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The Da Vinci Code - FWU Book Review


Official Freelance Writers United review of: -
The Da Vinci Code, written by Dan Brown.

Review by Kevin, Martin,


The Da Vinci Code, quite simply can be summed up in one well-earned word, and that word is “masterpiece”. Yes, you heard it here, a book that, to me, had no faults! I think the concept, the characters, the writing, as a whole, can have no blemish thrown its way. But above all that, it’s a book that is the source of so many heated debates, not only in the literacy world, but in pubs, online forums, on the radio and tv airwaves, quite literally everybody has heard of the book, and half of those have an opinion on it. But despite all those opinions, all those shouts of “blasphemous”, all those queries about the symbolic explanations and slants the book gives to some of arts most converted works. Despite the new angles to some of Christianities long established icons, and the books contradictory views on the religions written text, whatever discussion, deliberation or derogatory comment you can could up with, NEVER have I heard one bad word said about the writing, and the way the book is delivered.

The book is a mindboggling array of iconographic splendour; it’s delivered at Ferrari pace, and yet you take it all in. Each page that gets whipped away to unveil the next, is fully devoured, almost subconsciously, and it has to be, because the book needs your attention from the first word to the last, and beyond. For when you have put the book down, and sit back and simply say WHOW, you then get to thinking, and this process lasts long after the remnants of the books words have passed. The book focuses on Robert Langdon, a Harvard professor (who was involved in a “high profile incident at the Vatican” in Dan Brown’s previous novel Angels and Demons), and Sophie Neveu, granddaughter of the high profile Louvre curator Jacques Sauniere, who in the books opening passage is murdered. But before Jacques Sauniere dies, in his final moments of life, he leaves a series of riddles and cryptic clues for Sophie and Robert to follow, but not necessarily to lead them to his murderer, but to something much, much darker and more powerful.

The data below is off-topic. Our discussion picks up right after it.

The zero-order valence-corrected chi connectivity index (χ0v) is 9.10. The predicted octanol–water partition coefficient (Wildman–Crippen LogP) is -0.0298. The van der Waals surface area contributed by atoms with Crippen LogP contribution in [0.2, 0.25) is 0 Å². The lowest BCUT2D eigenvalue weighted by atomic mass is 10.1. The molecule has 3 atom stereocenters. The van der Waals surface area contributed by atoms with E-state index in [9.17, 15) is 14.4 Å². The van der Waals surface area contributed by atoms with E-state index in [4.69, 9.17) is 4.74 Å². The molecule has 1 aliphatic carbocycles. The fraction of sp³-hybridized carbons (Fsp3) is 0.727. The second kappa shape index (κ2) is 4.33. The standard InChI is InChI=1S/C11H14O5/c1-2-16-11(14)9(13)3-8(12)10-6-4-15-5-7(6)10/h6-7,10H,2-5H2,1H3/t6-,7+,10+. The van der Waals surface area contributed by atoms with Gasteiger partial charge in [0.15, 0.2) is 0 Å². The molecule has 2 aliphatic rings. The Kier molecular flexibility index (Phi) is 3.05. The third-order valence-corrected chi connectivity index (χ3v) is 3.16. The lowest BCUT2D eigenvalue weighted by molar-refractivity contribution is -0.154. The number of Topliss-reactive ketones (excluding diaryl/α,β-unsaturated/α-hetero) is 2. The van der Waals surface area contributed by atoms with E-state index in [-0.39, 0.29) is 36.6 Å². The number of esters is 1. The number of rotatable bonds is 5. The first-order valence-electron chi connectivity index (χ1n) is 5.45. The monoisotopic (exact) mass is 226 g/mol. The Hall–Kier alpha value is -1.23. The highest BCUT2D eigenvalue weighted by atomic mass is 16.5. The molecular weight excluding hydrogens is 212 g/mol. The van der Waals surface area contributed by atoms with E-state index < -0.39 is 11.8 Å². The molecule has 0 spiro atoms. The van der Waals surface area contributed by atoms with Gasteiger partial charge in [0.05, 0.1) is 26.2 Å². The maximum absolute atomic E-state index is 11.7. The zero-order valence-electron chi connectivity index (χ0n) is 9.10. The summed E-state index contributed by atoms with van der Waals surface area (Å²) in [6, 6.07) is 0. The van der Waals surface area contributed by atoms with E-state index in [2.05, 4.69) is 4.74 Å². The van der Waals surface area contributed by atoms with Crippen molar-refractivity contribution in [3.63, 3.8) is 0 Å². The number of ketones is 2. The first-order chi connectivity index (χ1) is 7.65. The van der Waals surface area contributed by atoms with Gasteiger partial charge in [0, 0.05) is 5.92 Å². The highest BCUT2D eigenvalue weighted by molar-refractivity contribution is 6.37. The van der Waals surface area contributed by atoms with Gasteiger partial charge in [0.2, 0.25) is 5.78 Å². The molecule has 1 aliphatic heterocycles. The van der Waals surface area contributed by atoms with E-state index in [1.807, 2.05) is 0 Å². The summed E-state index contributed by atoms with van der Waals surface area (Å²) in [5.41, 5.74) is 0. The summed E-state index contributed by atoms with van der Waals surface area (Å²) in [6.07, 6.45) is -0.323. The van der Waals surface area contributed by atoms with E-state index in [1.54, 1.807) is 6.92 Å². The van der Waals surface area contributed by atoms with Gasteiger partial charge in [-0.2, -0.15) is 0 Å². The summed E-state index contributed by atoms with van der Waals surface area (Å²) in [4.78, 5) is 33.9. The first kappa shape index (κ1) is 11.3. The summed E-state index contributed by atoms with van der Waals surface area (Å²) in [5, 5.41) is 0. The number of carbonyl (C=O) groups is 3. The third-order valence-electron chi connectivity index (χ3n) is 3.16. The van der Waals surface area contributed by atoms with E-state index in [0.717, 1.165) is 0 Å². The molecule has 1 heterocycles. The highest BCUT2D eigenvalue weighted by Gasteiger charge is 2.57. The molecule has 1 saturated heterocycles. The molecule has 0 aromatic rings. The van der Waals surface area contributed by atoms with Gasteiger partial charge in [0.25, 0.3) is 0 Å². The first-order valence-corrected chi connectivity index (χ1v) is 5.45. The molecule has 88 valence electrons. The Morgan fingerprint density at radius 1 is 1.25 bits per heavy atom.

If you don’t learn something new from this book, then you’re a genius and shouldn’t need to read anyway. If you don’t enjoy this book, even after you have put any religious connotations to one side, then you must be brain dead and should go and join the other bodies in the mortuary. But that side of The Da Vinci Code moved to the back burner for a moment, the book’s narrating is a joy to read, each characters portrayal is done with some aplomb, no contradictions in personality, even the slightest emotional feeling felt by you, the reader. The dialog is informative but keep simple, despite the depth and complexity of the topic at hand, it’s delivered in a way that isn’t in the slightest bit condescending, rather pleasantly informative. The plot unravels at a frantic pace, but at no time did I get lost in the wealth of information at hand, quite the contrary, I was simply enthralled from start to finish. The greatest book I’ve ever read, without doubt, and it will take some mighty fine piece of literacy to knock this book from it’s rather substantial pedestal.

The advice of Kevin Martin from Freelance Writers United.
"Masterful book that belongs on every bookshelf across the country."
 
Plot: - 15/15
Action: - 11/15
Characters: - 14/15
Originality: - 15/15
Written Dialog: - 10/10
Written Narrating: - 10/10
Enjoyment: - 20/20
Total: - 95/100


*Article Copyright of Kevin Martin 2005

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Re: The Da Vinci Code - FWU Book Review


hope you don't mind me posting this here, thought maybe some of you guys and gurls might like to give it a read.

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